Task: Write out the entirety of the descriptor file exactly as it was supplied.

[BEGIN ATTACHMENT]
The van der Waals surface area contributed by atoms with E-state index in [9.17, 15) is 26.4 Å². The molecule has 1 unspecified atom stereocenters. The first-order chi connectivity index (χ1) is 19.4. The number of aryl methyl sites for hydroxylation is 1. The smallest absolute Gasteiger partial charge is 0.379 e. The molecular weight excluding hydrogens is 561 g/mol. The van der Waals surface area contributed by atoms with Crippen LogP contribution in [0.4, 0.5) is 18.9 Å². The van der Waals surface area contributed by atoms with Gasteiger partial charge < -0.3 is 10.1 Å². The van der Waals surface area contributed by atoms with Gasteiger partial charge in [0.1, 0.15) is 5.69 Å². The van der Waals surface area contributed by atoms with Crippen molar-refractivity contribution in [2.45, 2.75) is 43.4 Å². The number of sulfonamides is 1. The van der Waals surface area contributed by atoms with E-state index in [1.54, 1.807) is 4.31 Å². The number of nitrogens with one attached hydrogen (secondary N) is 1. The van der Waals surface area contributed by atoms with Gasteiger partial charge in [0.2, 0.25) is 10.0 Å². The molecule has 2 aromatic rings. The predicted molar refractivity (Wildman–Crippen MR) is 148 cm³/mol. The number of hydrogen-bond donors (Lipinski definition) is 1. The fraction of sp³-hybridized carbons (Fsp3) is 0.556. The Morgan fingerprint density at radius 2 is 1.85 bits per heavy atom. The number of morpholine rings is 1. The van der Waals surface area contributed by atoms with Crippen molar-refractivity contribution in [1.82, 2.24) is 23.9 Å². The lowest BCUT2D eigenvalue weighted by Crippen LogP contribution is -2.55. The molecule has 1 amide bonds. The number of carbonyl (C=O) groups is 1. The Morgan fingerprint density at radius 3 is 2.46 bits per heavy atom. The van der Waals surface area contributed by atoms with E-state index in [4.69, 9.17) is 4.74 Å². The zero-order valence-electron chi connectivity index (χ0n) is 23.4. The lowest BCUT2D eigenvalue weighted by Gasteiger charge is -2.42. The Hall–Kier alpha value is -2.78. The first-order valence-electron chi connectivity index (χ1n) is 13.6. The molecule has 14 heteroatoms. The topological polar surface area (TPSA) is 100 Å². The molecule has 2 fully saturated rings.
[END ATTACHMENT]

The van der Waals surface area contributed by atoms with E-state index in [9.17, 15) is 26.4 Å². The molecule has 1 unspecified atom stereocenters. The first-order chi connectivity index (χ1) is 19.4. The number of aryl methyl sites for hydroxylation is 1. The smallest absolute Gasteiger partial charge is 0.379 e. The molecular weight excluding hydrogens is 561 g/mol. The van der Waals surface area contributed by atoms with Crippen LogP contribution in [0.4, 0.5) is 18.9 Å². The van der Waals surface area contributed by atoms with Gasteiger partial charge < -0.3 is 10.1 Å². The van der Waals surface area contributed by atoms with Gasteiger partial charge in [0.1, 0.15) is 5.69 Å². The van der Waals surface area contributed by atoms with Crippen molar-refractivity contribution in [2.45, 2.75) is 43.4 Å². The number of sulfonamides is 1. The van der Waals surface area contributed by atoms with E-state index in [1.54, 1.807) is 4.31 Å². The number of nitrogens with one attached hydrogen (secondary N) is 1. The van der Waals surface area contributed by atoms with Gasteiger partial charge in [0.2, 0.25) is 10.0 Å². The molecule has 2 aromatic rings. The predicted molar refractivity (Wildman–Crippen MR) is 148 cm³/mol. The number of hydrogen-bond donors (Lipinski definition) is 1. The fraction of sp³-hybridized carbons (Fsp3) is 0.556. The Morgan fingerprint density at radius 2 is 1.85 bits per heavy atom. The number of morpholine rings is 1. The van der Waals surface area contributed by atoms with Crippen molar-refractivity contribution in [1.82, 2.24) is 23.9 Å². The lowest BCUT2D eigenvalue weighted by Crippen LogP contribution is -2.55. The molecule has 1 amide bonds. The number of carbonyl (C=O) groups is 1. The Morgan fingerprint density at radius 3 is 2.46 bits per heavy atom. The van der Waals surface area contributed by atoms with E-state index in [4.69, 9.17) is 4.74 Å². The zero-order valence-electron chi connectivity index (χ0n) is 23.4. The lowest BCUT2D eigenvalue weighted by Gasteiger charge is -2.42. The Hall–Kier alpha value is -2.78. The first-order valence-electron chi connectivity index (χ1n) is 13.6. The molecule has 14 heteroatoms. The topological polar surface area (TPSA) is 100 Å². The molecule has 2 fully saturated rings.